06 June 2011

So unique and powerful: The Lead Wait

The sole female in The Lead Wait, actor Heather O’Carroll tells drama on the waterfront about how it was to see this landmark play at BATS in 1997 and then take up the mantle 14 years later.

DOTW: What can you tell us about Juliet, your character in The Lead Wait?

HOC: She’s a bit of a bogan. Tight black jeans, leather jacket. She’s grown up in a small rural area so there have been very few city influences and she’s been surrounded by men so she’s definitely quite tough. The event that happened 14 years before the play starts when she was a teenager has really shaped the person she is now and has made her very guarded and protective of herself and others. When Jason’s character (Man) returns he opens up a lot of old wounds that haven’t healed properly and so we see her start to become more vulnerable and have to deal with the pain that she’s been repressing for so long so the play is a very emotional journey for her and one that she fights every step of the way.

Heather O'Carroll and Jason Whyte in The Lead Wait. Photo by Matt Grace.
DOTW: You saw the original production at BATS as part of the STAB season in 1997, what were your impressions of the play at that time?

HOC: It was one of the last plays I saw before I went to Drama School the following year so it really had an enormous impact on me at the time because I was about to throw myself headlong into the acting profession and was starting to form all the ideas of why I loved theatre and what it meant to me. A lot of The Lead Wait experience for me is stored in my sense memory I think because it is such a visceral play. So I remember coming into the theatre and thinking wow I’ve just stepped into this real old house and I’m like a fly on the wall because BATS was so utterly transformed. It was so exciting to see a working set like that as well with the running water, and actors taking baths and the roof leaking and a live bird (!) and of course I remember feeling very hungry as the fish was being cooked.  But I also just had the most amazing feeling of awe and being overwhelmed at the end because I had witnessed something so unique and powerful.

DOTW: How has the earlier production influenced your portrayal of Juliet?

HOC: I didn’t remember Jo Smith’s performance at all and that has nothing to do with her as an actor it’s just because The Lead Wait is such an ensemble piece so you almost can’t separate the performances from one another.  I know that when Andrew told me I had the part I was very excited but then the terror set in almost immediately because I knew how challenging it would be and that I would have to live up to the legend that The Lead Wait has become since it was first performed.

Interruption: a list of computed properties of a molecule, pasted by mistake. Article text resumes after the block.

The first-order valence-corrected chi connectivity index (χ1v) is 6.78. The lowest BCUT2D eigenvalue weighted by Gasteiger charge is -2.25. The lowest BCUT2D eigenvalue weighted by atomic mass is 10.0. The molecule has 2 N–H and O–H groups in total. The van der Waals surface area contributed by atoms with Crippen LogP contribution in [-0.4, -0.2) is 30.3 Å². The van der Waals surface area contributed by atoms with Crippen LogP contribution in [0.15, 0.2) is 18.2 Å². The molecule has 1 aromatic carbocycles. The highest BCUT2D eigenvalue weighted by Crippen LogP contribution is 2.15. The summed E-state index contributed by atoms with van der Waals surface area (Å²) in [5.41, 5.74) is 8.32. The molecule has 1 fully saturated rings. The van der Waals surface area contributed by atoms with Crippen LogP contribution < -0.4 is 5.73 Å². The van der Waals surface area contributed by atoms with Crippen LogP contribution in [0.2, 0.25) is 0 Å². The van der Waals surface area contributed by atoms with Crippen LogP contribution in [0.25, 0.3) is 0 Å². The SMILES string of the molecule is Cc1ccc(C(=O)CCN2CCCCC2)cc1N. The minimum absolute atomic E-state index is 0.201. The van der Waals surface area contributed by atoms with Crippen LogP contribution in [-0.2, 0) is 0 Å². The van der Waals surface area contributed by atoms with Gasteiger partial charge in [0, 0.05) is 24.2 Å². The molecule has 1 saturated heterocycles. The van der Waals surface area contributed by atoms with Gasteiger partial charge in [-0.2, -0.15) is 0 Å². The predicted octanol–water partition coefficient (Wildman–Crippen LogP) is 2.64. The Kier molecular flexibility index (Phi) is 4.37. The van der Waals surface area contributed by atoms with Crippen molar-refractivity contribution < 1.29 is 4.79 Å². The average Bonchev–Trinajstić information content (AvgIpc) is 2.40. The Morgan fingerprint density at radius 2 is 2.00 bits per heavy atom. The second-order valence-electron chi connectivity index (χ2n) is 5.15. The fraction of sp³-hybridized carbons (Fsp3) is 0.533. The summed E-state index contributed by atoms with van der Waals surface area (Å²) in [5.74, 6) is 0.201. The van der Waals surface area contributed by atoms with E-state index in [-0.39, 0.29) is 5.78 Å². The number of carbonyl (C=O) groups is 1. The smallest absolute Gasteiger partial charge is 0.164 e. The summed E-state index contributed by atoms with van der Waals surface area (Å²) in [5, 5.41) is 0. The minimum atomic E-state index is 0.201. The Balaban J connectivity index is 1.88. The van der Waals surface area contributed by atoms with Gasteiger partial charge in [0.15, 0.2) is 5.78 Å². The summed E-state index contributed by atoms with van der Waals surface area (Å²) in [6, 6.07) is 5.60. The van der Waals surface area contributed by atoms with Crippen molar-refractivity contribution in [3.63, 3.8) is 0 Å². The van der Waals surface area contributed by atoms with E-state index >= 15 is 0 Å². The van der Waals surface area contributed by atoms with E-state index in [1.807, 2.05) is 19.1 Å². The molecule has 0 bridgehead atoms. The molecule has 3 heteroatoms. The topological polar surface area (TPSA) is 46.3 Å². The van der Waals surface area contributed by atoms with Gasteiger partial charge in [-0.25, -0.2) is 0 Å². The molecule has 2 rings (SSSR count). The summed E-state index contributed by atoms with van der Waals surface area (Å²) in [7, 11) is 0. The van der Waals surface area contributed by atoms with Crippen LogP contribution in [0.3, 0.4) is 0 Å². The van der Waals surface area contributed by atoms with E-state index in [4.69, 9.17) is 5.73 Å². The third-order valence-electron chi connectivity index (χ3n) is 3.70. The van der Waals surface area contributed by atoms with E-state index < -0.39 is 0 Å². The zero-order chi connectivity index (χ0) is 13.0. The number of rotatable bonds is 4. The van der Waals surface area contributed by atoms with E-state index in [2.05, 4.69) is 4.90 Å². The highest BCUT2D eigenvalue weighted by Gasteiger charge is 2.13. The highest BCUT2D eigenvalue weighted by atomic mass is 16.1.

DOTW: What has been the biggest challenge of acting in a play that has had such an influence on you?

HOC: I think you question yourself a lot more and expect a lot more from yourself because you want the audience to feel as great as you did when you saw the show. I had more than a few doubts that I would be able to pull it off because Juliet is such a strong character and unlike anything I’ve ever played before and because Jason, Scott and Andrew had been part of the original production you worry that comparisons are being made but that wasn’t an issue at all. Andrew’s approach to this production of the play was very fresh in all aspects and no-one was looking to recreate something that had gone before but to re-interpret and explore the relationships and characters in a new way. Also Jo [Randerson] was fully involved in answering questions we had about the play and to make changes to the original script where necessary. But it’s a really challenging piece to perform. The show runs in real time so it’s almost like there are no marks you can hit.  You really have to listen to each other as a cast and the rhythms can be different every night because of that.

Heather O'Carroll in The Lead Wait. Photo by Matt Grace.
DOTW: What can you tell us about the rest of the cast and crew?

HOC: I’ve worked with Jo, Andrew and Jason many times before so that was great to have that opportunity again and I just think what they do is awesome. I love Jo’s writing style and sense of humour, Andrew’s direction and his design for this show is just so original and amazing and Jason is a fantastic actor who is not afraid to mix things up on stage and improvise. I’d never worked with Scott or Richard before but they have been great and Miriam Sobey, our stage manager, has been incredible. Someone described the show as a stage manager’s nightmare but she has made it into a dream for us.  There is so much work involved before, after and during the show but she has carried it off with aplomb.  It has definitely been a challenge for her, as a vegetarian, to deal with fish guts every night!

DOTW: Finally, what do you think audiences should know about The Lead Wait?

HOC: It’s so hard to describe this show to people without massive spoiler alerts but I think if you think of The Lead Wait experience then I would say it is intense, it’s provocative, it’s funny, it’s engaging and it’s beautiful. I love looking out into the audience during the curtain call and seeing their reaction to this play; I’ve seen a myriad of emotions played out on people’s faces, but I’ve never seen anyone who looks bored.

The Lead Wait is on at Circa until 11 June. Tickets are available online at www.circa.co.nz or by calling the Circa Box Office at 801-7992. 

No comments:

Post a Comment